“I have so many things to do today! Go home early, eat snacks, and finish the rest of my game.”
-Usagi Tsukino, Sailor Moon
Such is the busy, active life of a reincarnated Moon Princess whose after school time is also dedicated to fighting monsters that are trying to take over Earth.
Sailor Moon was a formative anime experience for me, and one that provided an easy escapist fantasy. Usagi Tsukino was a average junior-high girl, just as I was an average junior-high girl. Her problems of having to study for exams while wanting to relax with her friends or search for that perfect romance were also my ordinary teenage girl problems. After watching the first two series, I searched online and discovered the rest of the Sailor Moon universe. I begged my parents to drive me to the closest bookstore chain to pick up the manga, which I would devour on the car ride home. I wished for something magical and tragic to happen to me, in order to selfishly prove how wonderful I was. I wanted to be Hotaru Tomoe.
However, when I think back to the things I actually valued in high school – warming up before cross country practice, passing notes in English class, pigging out on pizza and taking turns playing The Legend of Zelda: Ocarina of Time for my 16th birthday – they were all very ordinary moments with friends. If I had somehow acquired Hotaru’s power to destroy the world, I unwittingly would have used it to protect those whom I cared for: my family, my friends, and my much-maligned ordinary life.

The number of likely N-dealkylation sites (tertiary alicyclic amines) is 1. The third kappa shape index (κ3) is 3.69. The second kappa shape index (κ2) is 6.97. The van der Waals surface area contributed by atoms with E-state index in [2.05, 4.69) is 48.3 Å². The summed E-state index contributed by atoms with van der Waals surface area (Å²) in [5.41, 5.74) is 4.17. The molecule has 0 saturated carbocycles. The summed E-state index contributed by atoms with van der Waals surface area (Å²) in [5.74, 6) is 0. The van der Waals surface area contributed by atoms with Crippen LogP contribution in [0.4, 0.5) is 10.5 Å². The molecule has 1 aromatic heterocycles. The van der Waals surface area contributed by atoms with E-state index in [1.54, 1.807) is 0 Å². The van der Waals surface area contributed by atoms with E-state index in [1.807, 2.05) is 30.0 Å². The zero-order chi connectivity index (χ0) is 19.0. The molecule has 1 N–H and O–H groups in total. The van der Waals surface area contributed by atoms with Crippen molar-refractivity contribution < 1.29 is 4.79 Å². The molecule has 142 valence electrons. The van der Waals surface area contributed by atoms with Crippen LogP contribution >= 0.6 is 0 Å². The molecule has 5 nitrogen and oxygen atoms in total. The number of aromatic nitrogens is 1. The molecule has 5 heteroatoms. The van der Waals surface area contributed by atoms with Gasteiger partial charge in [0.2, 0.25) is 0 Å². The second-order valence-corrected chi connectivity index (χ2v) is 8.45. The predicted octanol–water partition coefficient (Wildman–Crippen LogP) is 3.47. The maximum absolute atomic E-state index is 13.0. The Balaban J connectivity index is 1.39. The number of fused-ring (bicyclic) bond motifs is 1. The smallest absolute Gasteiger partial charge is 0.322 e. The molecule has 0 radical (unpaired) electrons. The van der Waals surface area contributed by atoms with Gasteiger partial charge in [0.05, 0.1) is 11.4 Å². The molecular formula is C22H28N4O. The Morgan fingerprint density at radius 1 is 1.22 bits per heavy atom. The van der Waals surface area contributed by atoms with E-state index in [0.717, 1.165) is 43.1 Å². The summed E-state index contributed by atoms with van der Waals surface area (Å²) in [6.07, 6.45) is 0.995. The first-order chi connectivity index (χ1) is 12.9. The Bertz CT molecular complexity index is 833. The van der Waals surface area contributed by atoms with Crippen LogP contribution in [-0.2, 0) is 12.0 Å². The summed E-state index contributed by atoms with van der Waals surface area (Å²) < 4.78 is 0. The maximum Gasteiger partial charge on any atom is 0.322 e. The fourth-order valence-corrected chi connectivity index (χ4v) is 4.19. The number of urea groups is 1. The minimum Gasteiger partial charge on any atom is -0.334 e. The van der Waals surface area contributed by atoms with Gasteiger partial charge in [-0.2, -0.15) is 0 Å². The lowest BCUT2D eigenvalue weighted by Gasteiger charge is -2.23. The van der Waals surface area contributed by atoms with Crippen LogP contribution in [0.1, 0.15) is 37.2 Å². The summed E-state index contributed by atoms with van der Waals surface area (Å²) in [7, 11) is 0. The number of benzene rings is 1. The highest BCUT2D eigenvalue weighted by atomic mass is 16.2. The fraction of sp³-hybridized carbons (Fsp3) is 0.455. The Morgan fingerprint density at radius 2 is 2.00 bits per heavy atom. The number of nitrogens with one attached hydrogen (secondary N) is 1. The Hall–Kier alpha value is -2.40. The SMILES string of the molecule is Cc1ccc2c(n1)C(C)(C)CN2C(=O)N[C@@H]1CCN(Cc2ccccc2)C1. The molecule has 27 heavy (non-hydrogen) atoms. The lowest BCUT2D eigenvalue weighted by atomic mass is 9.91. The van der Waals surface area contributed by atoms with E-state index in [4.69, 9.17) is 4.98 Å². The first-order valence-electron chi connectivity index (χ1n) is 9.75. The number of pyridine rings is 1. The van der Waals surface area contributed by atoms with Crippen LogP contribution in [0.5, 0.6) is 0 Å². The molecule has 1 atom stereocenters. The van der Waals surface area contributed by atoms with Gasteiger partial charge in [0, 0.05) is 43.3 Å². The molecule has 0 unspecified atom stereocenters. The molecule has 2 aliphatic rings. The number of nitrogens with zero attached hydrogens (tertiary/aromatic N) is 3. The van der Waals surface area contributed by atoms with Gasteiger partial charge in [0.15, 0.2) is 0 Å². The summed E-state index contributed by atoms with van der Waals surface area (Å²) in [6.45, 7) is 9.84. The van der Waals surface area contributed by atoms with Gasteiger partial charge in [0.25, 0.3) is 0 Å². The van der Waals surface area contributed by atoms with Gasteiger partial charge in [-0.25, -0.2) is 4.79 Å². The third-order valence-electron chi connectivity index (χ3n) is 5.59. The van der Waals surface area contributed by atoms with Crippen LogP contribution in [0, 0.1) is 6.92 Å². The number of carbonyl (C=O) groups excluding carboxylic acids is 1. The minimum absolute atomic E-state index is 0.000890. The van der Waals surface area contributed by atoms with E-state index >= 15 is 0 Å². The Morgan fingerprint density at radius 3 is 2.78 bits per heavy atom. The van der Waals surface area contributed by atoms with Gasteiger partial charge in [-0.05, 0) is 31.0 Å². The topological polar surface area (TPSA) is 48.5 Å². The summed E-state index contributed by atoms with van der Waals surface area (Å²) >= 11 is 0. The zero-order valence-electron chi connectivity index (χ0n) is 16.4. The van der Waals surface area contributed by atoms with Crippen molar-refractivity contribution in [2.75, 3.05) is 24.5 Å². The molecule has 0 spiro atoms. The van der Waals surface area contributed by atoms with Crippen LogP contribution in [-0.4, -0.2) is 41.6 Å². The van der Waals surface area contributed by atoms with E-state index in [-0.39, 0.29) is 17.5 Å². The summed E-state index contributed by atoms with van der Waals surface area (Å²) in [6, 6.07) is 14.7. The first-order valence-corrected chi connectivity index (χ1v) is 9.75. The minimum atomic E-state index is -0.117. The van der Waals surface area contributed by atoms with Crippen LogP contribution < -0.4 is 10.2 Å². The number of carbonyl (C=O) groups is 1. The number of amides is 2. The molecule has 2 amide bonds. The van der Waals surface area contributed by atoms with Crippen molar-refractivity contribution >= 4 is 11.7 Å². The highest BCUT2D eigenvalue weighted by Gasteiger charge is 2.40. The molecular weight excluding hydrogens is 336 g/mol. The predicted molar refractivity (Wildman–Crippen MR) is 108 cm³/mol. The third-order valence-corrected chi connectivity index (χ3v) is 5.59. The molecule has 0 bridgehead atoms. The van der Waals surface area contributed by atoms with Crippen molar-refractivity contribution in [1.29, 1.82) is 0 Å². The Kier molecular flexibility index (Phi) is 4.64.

“With this magic I have, I can show you what’s possible.”
-“Sweet Witches,” f(x)
The basic premise of Witch Craft Works is similar to that of a shounen harem comedy, where the generic male lead, Honoka Takamiya, is surrounded by females all wanting him for reasons we cannot possibly fathom because he is so bland in character. Naturally, his fan club includes the most popular, beautiful, and intelligent girl in school – Ayaka Kagari, called “Princess” by her classmates – along with a group of new female transfer students. All of the females in question are witches, making them even more special than self-described “ordinary high school student” Takamiya.
That being said, it’s hardly a harem, and my own experience with Witch Craft Works has been more similar to watching a shoujo romance with the genders of the lead characters reversed than a shounen comedy. It is through this lens that the true magic of the series blossoms.